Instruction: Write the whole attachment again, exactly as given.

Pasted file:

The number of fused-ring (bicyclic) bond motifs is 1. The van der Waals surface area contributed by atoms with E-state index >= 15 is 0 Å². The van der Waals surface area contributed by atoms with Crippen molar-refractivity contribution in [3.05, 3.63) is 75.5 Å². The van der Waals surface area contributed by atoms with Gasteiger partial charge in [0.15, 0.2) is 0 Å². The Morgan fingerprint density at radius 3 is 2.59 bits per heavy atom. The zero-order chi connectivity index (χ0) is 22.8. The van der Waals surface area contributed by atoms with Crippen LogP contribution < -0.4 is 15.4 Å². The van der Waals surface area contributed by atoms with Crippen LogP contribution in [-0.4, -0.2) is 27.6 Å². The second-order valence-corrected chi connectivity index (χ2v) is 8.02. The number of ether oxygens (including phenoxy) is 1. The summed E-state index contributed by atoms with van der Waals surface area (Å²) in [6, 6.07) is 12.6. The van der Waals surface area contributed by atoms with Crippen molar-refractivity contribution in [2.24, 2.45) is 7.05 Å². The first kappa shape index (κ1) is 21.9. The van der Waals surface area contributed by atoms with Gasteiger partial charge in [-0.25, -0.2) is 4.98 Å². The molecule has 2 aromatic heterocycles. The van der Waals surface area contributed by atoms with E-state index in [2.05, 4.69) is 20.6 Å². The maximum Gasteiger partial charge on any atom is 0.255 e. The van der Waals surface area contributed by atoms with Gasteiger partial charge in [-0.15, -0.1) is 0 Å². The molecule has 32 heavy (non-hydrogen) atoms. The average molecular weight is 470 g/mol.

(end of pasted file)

The number of fused-ring (bicyclic) bond motifs is 1. The van der Waals surface area contributed by atoms with E-state index >= 15 is 0 Å². The van der Waals surface area contributed by atoms with Crippen molar-refractivity contribution in [3.05, 3.63) is 75.5 Å². The van der Waals surface area contributed by atoms with Gasteiger partial charge in [0.15, 0.2) is 0 Å². The Morgan fingerprint density at radius 3 is 2.59 bits per heavy atom. The zero-order chi connectivity index (χ0) is 22.8. The van der Waals surface area contributed by atoms with Crippen LogP contribution < -0.4 is 15.4 Å². The van der Waals surface area contributed by atoms with Crippen LogP contribution in [-0.4, -0.2) is 27.6 Å². The second-order valence-corrected chi connectivity index (χ2v) is 8.02. The number of ether oxygens (including phenoxy) is 1. The summed E-state index contributed by atoms with van der Waals surface area (Å²) in [6, 6.07) is 12.6. The van der Waals surface area contributed by atoms with Crippen molar-refractivity contribution in [2.24, 2.45) is 7.05 Å². The first kappa shape index (κ1) is 21.9. The van der Waals surface area contributed by atoms with Gasteiger partial charge in [-0.25, -0.2) is 4.98 Å². The molecule has 2 aromatic heterocycles. The van der Waals surface area contributed by atoms with E-state index in [2.05, 4.69) is 20.6 Å². The maximum Gasteiger partial charge on any atom is 0.255 e. The van der Waals surface area contributed by atoms with Gasteiger partial charge in [-0.15, -0.1) is 0 Å². The molecule has 32 heavy (non-hydrogen) atoms. The average molecular weight is 470 g/mol.